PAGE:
“Damn,” said I, “I’ll just hitchhike on that highway . . .”
Jack Kerouac, “Good Blonde”
“I hitchhiked to New York. Please, do not put me in any category with fucking Kerouac.” Dan Fante, Interview
When talking about hitchhiking, some of us think about summer holidays, travelling with a backpack, a few friends, little money, hitting the road and living an adventure. Others might recall Jack Kerouac, and his bohemian lifestyle, in which hitchhiking was part of his rebellion against society. For the more mundane ones, hitchhiking is a last resort when things go wrong and a lift is desperately needed. To sum up, unless you are Kerouac, probably hitchhiking is not something you do systematically. Rather, it is either a backup plan, or the main plan, but only for a circumscribed period.
This changes with Letzgo, a brand new Italian app for hitchhikers 2.0. Letzgo was launched a few weeks ago, and is currently operative only in Milan. If things go well, the developers want to extend it to other Italian cities and also internationally. How does it work? Conceptually, Letzgo is similar to BlaBlaCar. Indeed, users carpool, i.e. travel together sharing a car. The difference with BlaBlaCar is the kind of trip users do. Ideally, Letzgo users will carpool to travel short distances, within the city, while generally carpooling is for longer distances. To put it differently, while BlaBlaCar competes against trains, planes and “traditional” cars, Letzgo competes against urban public transportation, like buses, metros and trams.
Let’s see the app more closely: in the first place, users have to register on the platform, specifying if they are interested in being just passengers or drivers as well.
Then, hitchhikers insert starting and arrival points, the number of people who need a lift (you know, it would be nice for a driver to know how many people he will have to drive around) and then the app signals the request to the drivers nearby. If a driver is available, the hitchhiker can control his profile on the app, and then decide if accepting or not the lift. At the end of the travel, the driver can be rated, and the passenger can contribute to the travel expenses (which are calculated by the app), but he is not forced to do so.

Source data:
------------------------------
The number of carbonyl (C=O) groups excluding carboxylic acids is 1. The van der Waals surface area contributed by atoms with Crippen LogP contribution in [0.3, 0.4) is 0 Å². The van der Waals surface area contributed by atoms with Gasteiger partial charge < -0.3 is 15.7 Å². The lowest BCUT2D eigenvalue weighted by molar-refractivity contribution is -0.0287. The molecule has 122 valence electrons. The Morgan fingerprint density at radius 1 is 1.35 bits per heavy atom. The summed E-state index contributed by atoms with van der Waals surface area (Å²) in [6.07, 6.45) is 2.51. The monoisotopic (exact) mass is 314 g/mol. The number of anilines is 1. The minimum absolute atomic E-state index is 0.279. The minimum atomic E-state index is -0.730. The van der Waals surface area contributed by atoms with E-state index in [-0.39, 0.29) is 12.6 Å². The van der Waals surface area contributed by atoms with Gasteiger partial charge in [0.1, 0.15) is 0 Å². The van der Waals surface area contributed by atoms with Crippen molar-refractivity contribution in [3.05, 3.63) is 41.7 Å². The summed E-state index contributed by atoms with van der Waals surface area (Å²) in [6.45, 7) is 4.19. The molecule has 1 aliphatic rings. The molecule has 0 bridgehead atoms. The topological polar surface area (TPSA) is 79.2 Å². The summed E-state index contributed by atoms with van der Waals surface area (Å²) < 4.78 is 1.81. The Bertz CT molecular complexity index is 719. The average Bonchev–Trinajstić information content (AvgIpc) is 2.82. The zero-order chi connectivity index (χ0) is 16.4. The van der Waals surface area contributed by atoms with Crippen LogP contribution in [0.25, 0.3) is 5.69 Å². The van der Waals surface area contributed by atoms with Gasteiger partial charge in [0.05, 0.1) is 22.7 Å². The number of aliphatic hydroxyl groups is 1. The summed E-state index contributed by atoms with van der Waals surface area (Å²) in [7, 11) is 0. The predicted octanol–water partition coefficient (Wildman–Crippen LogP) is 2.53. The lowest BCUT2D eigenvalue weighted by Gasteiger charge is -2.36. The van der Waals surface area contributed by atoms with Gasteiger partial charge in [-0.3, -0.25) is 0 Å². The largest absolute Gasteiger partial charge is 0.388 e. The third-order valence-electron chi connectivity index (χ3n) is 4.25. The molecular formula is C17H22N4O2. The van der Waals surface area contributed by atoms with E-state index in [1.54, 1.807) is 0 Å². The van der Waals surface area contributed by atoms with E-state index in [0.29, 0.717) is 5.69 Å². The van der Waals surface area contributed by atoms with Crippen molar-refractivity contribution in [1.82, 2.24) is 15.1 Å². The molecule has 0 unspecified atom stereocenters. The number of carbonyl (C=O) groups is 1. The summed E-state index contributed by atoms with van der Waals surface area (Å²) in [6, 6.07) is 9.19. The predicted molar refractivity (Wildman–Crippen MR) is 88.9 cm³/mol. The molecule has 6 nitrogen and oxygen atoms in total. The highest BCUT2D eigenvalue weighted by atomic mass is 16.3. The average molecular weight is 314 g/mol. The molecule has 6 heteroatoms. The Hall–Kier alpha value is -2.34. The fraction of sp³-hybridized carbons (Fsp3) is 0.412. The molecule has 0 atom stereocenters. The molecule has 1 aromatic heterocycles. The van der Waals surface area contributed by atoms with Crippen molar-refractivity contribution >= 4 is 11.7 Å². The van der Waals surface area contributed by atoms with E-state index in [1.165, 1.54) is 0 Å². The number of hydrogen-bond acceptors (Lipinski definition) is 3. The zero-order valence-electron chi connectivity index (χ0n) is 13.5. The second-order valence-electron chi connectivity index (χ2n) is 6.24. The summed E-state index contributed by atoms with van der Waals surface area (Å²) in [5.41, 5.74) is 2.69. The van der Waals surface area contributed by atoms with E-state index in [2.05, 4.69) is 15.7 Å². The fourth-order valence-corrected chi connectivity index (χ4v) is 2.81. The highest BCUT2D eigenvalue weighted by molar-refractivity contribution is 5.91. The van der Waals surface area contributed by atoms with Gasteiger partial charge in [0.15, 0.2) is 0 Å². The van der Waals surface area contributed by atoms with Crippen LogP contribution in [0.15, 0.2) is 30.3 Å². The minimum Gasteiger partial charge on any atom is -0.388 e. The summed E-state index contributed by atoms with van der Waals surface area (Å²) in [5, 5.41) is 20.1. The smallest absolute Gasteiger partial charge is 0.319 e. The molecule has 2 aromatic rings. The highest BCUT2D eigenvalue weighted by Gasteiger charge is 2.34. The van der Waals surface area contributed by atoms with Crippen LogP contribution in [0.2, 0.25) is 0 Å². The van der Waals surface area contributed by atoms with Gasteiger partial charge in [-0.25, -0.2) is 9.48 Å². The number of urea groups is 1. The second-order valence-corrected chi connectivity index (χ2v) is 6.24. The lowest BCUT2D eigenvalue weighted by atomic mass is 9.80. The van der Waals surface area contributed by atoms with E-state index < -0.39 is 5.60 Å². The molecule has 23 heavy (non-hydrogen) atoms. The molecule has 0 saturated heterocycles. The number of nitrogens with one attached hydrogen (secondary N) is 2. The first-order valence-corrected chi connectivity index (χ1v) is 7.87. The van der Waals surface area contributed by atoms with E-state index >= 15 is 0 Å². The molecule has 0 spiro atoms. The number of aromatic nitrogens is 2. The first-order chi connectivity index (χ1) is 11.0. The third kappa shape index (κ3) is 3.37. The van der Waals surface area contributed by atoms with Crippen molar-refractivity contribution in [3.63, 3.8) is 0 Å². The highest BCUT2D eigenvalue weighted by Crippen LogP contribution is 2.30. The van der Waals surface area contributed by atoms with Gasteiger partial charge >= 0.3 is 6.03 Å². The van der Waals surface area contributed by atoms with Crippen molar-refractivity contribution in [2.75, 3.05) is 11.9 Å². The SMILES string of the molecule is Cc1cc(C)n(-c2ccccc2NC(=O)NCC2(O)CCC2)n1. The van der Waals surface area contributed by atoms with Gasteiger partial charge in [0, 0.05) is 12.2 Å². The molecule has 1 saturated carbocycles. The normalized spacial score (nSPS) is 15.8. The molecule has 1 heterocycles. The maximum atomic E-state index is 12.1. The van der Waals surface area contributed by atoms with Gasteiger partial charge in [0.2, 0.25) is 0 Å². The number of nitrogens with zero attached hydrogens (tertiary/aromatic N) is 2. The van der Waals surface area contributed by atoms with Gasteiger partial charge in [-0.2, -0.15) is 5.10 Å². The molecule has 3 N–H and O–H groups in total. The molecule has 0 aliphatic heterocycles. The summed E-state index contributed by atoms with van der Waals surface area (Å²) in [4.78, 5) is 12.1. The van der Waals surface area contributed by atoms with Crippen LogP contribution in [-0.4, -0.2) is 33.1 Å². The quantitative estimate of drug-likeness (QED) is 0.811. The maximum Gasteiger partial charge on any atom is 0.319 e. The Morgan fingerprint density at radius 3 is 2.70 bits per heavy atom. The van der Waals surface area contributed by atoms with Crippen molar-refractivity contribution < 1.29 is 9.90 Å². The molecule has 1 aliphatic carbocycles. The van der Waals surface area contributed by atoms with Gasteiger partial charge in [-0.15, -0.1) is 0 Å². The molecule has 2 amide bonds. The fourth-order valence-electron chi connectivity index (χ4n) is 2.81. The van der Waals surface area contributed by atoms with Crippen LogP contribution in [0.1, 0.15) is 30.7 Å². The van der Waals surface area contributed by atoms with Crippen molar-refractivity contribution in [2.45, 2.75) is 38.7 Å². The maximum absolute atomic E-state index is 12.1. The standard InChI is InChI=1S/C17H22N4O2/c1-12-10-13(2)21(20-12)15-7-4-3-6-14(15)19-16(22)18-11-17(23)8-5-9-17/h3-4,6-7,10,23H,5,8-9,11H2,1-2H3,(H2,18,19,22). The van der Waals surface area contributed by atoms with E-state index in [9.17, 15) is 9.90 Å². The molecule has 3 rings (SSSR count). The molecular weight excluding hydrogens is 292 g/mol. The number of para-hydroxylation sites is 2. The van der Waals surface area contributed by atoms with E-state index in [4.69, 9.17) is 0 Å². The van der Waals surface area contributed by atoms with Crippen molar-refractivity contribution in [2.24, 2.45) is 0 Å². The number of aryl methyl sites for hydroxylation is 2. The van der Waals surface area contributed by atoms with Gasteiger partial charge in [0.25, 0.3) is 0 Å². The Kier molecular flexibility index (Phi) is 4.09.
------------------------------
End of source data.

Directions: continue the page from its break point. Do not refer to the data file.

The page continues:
It is interesting to point out the great attention reserved to safety issues. For instance, drivers have to send a copy of a driving license (obtained at least one year before), together with a proof that the car has insurance. In addition, before jumping on a car, passengers can share their travel, or send email/sms to friends. Moreover, if a driver or passenger constantly receives bad feedback, he can be expelled from the community forever.
Hitchhiking 2.0 is an interesting phenomenon: generally, a problem Internet users face is asymmetry/lack of knowledge between parties: you never know who hides behind the screen. So, online retailers build strong brand images and/or rely on third party assurance sails to signal their reliability to customers (Özpolat, K., et al., 2013). Interestingly enough, in the case of hitchhiking the lack of information is a pervasive phenomenon, because it does not affect only its virtual form (such as in Letzgo), but also the actual, traditional one: you never know who hides behind the wheel, after all (could be this guy). Yet, using the aforementioned measures, Letzgo reduces both drivers’ and hitchhikers’ uncertainties towards each other. In other words, thanks to its rules and its community, for once the digital world offers a safer environment for all the parties involved than the “classic” real world counterpart.
Knowing the guy, for sure Kerouac would not approve hitchhiking 2.0. But you don’t need to mind him; just remember, if you swing by Milan, there’s no need to raise your thumb to ask for a lift; on the contrary, you just have to lower it, and push it on your smartphone’s screen.
- Özpolat, Koray, et al. “Research Note-The Value of Third-Party Assurance Seals in Online Retailing: An Empirical Investigation.” Information Systems Research 24.4 (2013): 1100- 1111.